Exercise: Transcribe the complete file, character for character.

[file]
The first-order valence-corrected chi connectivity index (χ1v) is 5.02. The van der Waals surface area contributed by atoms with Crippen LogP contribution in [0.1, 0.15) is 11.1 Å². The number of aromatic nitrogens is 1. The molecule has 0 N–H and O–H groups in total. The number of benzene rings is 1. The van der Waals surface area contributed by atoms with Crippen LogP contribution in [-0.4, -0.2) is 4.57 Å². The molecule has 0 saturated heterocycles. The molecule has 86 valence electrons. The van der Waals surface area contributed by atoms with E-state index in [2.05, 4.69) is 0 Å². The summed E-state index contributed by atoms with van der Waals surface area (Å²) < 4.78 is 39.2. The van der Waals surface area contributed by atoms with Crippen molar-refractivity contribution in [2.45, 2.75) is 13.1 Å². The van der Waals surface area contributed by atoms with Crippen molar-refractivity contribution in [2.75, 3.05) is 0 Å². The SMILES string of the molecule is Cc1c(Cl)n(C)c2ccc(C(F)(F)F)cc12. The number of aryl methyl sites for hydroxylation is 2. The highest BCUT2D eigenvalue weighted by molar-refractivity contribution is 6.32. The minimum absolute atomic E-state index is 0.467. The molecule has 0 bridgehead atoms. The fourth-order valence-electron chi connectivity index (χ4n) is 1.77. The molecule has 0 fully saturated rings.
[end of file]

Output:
The first-order valence-corrected chi connectivity index (χ1v) is 5.02. The van der Waals surface area contributed by atoms with Crippen LogP contribution in [0.1, 0.15) is 11.1 Å². The number of aromatic nitrogens is 1. The molecule has 0 N–H and O–H groups in total. The number of benzene rings is 1. The van der Waals surface area contributed by atoms with Crippen LogP contribution in [-0.4, -0.2) is 4.57 Å². The molecule has 0 saturated heterocycles. The molecule has 86 valence electrons. The van der Waals surface area contributed by atoms with E-state index in [2.05, 4.69) is 0 Å². The summed E-state index contributed by atoms with van der Waals surface area (Å²) < 4.78 is 39.2. The van der Waals surface area contributed by atoms with Crippen molar-refractivity contribution in [2.45, 2.75) is 13.1 Å². The van der Waals surface area contributed by atoms with Crippen molar-refractivity contribution in [2.75, 3.05) is 0 Å². The SMILES string of the molecule is Cc1c(Cl)n(C)c2ccc(C(F)(F)F)cc12. The number of aryl methyl sites for hydroxylation is 2. The highest BCUT2D eigenvalue weighted by molar-refractivity contribution is 6.32. The minimum absolute atomic E-state index is 0.467. The molecule has 0 bridgehead atoms. The fourth-order valence-electron chi connectivity index (χ4n) is 1.77. The molecule has 0 fully saturated rings.